Kelcie McCray says he'll be ready again to fill in for Kam Chancellor if needed and says the team knows it has to improve its communication in the secondary after the busted coverages of last week.
From the day he arrived in Seattle in September 2015, Kelcie McCray’s steadiness of play and personality immediately impressed Seahawks’ coaches and players.
“He’s awesome,’’ Seahawks defensive coordinator Kris Richard said this week. “He’s one of the best, most humble guys that I’ve been around.’’
Those qualities helped McCray stay calm when he found himself in the middle of an unexpected storm in the third quarter of last Sunday’s raucous 26-24 win over Atlanta.
It was McCray, who was filling in for an injured Kam Chancellor at strong safety, who was on the side of the field with Richard Sherman when the Seahawks had a lapse in communication that led to a Julio Jones 36-yard touchdown, which then set off Sherman’s extended sideline outburst.
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Sherman and coach Pete Carroll each later said the fact that McCray didn’t have as much experience in the defense as Chancellor played a factor in the mishap.
“Kelcie hasn’t been in the defense that long and we tried to make a new adjustment and just miscommunication,’’ Sherman said. “Frustrating play.’’
Said Carroll: “He’s (McCray) been there, but it’s not the same. We have to adapt to that. Kelcie played really well, he did a nice job in the game, but still the communication is not as good, otherwise it wouldn’t matter if we played together for five years. It matters and there’s something to that. I thought it was evident that that happened.”
McCray and Sherman are likely to have some more chances to work together Sunday at Arizona, though, as Chancellor is listed as doubtful with a groin injury. McCray, a 6-2, 202-pounder in his fifth season out of Arkansas State, would again fill in if Chancellor can’t play.
“When the opportunities come around, just got to make the best of them,’’ McCray said Friday of the possibility of again filling in for Chancellor.
McCray has largely done exactly that since being acquired by the Seahawks in a trade from Kansas City before the start of the 2015 season, picked up at the time as insurance with Chancellor still holding out.
McCray ended up starting the final three games of the season when Chancellor was sidelined.
His start against Atlanta was the fourth of his career — he played primarily special teams with Kansas City in 2014 and during stints with Miami and Tampa Bay in 2013.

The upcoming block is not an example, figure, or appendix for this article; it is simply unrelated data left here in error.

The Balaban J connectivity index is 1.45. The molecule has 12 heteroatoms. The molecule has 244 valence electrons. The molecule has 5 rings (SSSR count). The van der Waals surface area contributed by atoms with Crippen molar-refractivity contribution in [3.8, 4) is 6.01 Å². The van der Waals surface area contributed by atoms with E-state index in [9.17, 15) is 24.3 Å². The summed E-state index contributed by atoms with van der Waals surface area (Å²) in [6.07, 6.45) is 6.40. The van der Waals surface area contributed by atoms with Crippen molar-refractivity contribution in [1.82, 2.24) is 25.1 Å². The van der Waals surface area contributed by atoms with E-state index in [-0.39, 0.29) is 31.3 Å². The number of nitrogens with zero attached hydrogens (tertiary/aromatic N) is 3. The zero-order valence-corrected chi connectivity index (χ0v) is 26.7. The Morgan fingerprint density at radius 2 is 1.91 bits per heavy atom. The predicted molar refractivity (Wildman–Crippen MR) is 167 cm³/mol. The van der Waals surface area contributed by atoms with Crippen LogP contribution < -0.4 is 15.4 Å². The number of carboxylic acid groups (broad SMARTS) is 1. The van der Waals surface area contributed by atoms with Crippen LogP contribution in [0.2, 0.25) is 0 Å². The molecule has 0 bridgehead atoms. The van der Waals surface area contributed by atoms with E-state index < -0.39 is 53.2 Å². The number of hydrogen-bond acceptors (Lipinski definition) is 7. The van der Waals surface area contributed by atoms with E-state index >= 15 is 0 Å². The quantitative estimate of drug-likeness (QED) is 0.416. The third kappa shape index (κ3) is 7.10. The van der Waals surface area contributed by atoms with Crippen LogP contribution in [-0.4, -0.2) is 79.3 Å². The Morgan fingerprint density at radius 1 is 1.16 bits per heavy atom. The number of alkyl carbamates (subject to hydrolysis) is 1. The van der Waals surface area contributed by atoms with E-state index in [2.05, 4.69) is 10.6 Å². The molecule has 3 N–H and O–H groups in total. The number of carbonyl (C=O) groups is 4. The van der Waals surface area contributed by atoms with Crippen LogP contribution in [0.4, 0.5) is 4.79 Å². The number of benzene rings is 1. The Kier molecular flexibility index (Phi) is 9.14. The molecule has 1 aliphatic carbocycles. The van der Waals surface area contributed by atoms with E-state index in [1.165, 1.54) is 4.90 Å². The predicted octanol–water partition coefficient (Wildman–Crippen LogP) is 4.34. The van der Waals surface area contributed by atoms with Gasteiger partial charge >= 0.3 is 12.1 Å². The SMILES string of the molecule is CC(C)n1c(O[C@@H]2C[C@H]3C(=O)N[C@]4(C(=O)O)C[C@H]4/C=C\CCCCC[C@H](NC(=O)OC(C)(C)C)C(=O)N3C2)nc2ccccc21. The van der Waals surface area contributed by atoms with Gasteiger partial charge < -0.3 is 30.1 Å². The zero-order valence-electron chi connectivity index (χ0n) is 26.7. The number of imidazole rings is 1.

And Carroll said that overall “he did a solid job, as he has. He’s a very consistent player. If he plays again this week we’ll count on him to fill the whole role and do it all. We’ll just continue to get better communication wise, and that just takes some time.”
Asked what happened on the touchdown to Jones, McCray said: “I’m not here to throw nobody up under the bus. We’ve just got to do better as a team, as a whole defense. We’ve got to do better. It wasn’t one person’s fault, regardless of what everybody saying or what people are saying. It wasn’t one person’s fault. We’ve got to do better as a team.’’
McCray said that was the theme of the week, that the entire team has to ensure that everyone is communicating as well as possible on each play.
On the play in question, the Seahawks had to adjust their coverage when tight end Austin Hooper came in motion, which then made Jones an inside receiver. Sherman moved off Jones and covered Hooper in man-to-man with the rest of the defense in a zone.
McCray said the teaching point from Richard this week was to be as diligent as possible to make sure everyone is on the same page.
“I feel like he was just saying every play we should communicate,’’ McCray said. “Sometimes you go out there and you think certain stuff is understood and it’s not. So even the smallest detail you should probably communicate on every play just to make sure everybody has it.
“… It’s just something that sometimes you take for granted. Sometimes when you do stuff so much you kind of take certain things for granted like ‘okay, I know he’s got this or he is going to do this or whatever’ and sometimes that’s what happens.’’
McCray said he anticipates Arizona trying some of the same tactics to see if the Seahawks have sorted out their communication issues
“With the plays that we gave up, it is a copy-cat league,’’ McCray said. “We have been seeing those concepts all year, anyway. But we’ll probably see those concepts more the next couple of weeks because we had problems with it last week.’’